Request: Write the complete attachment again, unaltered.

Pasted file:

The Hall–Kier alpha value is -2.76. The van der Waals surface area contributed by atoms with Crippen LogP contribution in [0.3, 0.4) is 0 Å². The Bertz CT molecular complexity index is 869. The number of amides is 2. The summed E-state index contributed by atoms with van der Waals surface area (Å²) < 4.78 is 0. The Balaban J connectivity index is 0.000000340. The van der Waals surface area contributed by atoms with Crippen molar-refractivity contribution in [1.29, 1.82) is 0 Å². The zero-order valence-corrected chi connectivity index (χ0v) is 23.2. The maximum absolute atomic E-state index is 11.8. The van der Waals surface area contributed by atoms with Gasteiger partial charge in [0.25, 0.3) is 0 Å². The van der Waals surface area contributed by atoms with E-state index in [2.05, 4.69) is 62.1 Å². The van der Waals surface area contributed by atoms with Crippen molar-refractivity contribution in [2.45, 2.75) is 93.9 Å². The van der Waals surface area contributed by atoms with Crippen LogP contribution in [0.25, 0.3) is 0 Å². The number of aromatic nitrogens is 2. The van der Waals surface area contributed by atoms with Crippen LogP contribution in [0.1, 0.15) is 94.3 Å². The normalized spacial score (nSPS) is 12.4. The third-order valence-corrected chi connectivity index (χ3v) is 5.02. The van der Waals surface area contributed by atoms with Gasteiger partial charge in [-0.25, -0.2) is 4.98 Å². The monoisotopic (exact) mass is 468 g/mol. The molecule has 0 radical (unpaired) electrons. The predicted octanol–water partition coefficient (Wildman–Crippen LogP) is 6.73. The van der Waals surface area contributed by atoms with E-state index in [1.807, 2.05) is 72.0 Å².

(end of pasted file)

The Hall–Kier alpha value is -2.76. The van der Waals surface area contributed by atoms with Crippen LogP contribution in [0.3, 0.4) is 0 Å². The Bertz CT molecular complexity index is 869. The number of amides is 2. The summed E-state index contributed by atoms with van der Waals surface area (Å²) < 4.78 is 0. The Balaban J connectivity index is 0.000000340. The van der Waals surface area contributed by atoms with Crippen molar-refractivity contribution in [1.29, 1.82) is 0 Å². The zero-order valence-corrected chi connectivity index (χ0v) is 23.2. The maximum absolute atomic E-state index is 11.8. The van der Waals surface area contributed by atoms with Gasteiger partial charge in [0.25, 0.3) is 0 Å². The van der Waals surface area contributed by atoms with E-state index in [2.05, 4.69) is 62.1 Å². The van der Waals surface area contributed by atoms with Crippen molar-refractivity contribution in [2.45, 2.75) is 93.9 Å². The van der Waals surface area contributed by atoms with Crippen LogP contribution in [0.25, 0.3) is 0 Å². The number of aromatic nitrogens is 2. The van der Waals surface area contributed by atoms with Crippen LogP contribution in [0.1, 0.15) is 94.3 Å². The normalized spacial score (nSPS) is 12.4. The third-order valence-corrected chi connectivity index (χ3v) is 5.02. The van der Waals surface area contributed by atoms with Gasteiger partial charge in [-0.25, -0.2) is 4.98 Å². The monoisotopic (exact) mass is 468 g/mol. The molecule has 0 radical (unpaired) electrons. The predicted octanol–water partition coefficient (Wildman–Crippen LogP) is 6.73. The van der Waals surface area contributed by atoms with E-state index in [1.807, 2.05) is 72.0 Å².